If your immune system is impaired however, viruses can easily overwhelm your natural defenses and take hold.

A robust immune system is dependent on a number of lifestyle and environmental factors, but the most common factors are:  

  1. Optimized vitamin D levels -- Research has confirmed that "catching" colds and flu may actually be a symptom of an underlying vitamin D deficiency. Less than optimal vitamin D levels will significantly impair your immune response and make you far more susceptible to contracting colds, influenza, and other respiratory infections.

    In the largest and most nationally representative study of its kind to date, people with the lowest vitamin D levels reported having significantly more recent colds or cases of the flu -- and the risk was even greater for those with chronic respiratory disorders like asthma. 

    I strongly believe you could avoid colds and influenza entirely by maintaining your vitamin D level in the optimal range. Vitamin D is an amazingly effective antimicrobial agent, producing 200 to 300 different antimicrobial peptides in your body that kill both bacteria and viruses.
  2. Avoiding sugar and grains -- If you feel yourself coming down with a cold or flu, this is NOT the time to eat sugar, grains, artificial sweeteners or processed foods. Sugar is particularly damaging to your immune system -- which needs to be ramped up, not suppressed, in order to combat an emerging infection.
  3. Getting proper rest -- If you aren't getting enough sleep, or enough restorative sleep, you'll be at increased risk for a hostile viral takeover. Your immune system is also the most effective when you're not sleep-deprived, so the more rested you are the quicker you'll recover. You can find 33 secrets for a good night's sleep here.
  4. Effectively addressing emotional stressors -- Emotional stressors can predispose you to an infection and make cold symptoms worse.

    Finding ways to manage daily stress as well as your reactions to circumstances beyond your control will contribute to a strong and resilient immune system. My favorite tool for this is the Emotional Freedom Technique (EFT), a system that helps balance your body's subtle energies and repair emotional "short-circuits." EFT may even help you overcome cold symptoms.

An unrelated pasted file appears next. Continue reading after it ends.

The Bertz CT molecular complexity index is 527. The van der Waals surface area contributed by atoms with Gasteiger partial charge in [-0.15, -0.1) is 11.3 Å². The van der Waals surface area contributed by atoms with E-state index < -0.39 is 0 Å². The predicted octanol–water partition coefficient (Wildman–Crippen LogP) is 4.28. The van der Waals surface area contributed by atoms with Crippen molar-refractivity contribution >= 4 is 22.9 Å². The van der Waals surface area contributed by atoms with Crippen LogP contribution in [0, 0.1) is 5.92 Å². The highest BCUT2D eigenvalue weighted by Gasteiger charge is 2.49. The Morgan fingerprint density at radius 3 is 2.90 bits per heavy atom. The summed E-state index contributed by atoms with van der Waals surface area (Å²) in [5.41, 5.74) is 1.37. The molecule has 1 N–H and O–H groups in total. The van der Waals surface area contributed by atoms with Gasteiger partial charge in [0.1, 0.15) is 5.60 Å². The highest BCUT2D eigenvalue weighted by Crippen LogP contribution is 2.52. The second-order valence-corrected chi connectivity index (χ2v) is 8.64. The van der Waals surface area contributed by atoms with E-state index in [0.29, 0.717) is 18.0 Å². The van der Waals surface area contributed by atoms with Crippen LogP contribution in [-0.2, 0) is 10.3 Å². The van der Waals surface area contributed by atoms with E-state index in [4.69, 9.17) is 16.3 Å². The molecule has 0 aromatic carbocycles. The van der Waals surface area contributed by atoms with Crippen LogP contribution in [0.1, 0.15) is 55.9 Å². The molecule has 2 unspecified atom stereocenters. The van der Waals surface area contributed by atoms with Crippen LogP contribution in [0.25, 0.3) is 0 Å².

5. Regular exercise – Regular exercise is a crucial strategy for increasing your resistance to illness. There is evidence that regular, moderate exercise can reduce your risk for respiratory illness by boosting your immune system.

    In fact, one study found that people who exercised regularly (five or more days a week) cut their risk of having a cold by close to 50 percent. Exercise likely cuts your risk of colds so significantly because it triggers a rise in immune system cells that can attack any potential invaders.

    Ideally, establish a regular fitness program, such as Peak Fitness, now, to help you ward off colds and other illness.
    However, if you're already feeling sick don't overdo it. Over-exercising can actually place more stress on your body, which can suppress your immune system -- and you don't want that either. You might just go for a walk if you are coming down with a cold, or simply tone down your regular workout. Any rise in body temperature will be an unwelcome climate for a viral invader, though, so some exercise during a bout of cold is likely to be beneficial.

If you address these five primary factors that can make or break your immune system, you'll be well on your way to never having to suffer another cold again.

However, should you come down with one, then what?

Safe and Natural Cold Remedies

The list created by WPHL contains several of my recommended home remedies. Here are several more suggestions that they missed, including vitamins and other supplements that can help treat your cold symptoms.

  1. Hydrogen peroxide: I don't advise over-the-counter medications, but one simple treatment you can try that is surprisingly effective against upper respiratory infections is hydrogen peroxide.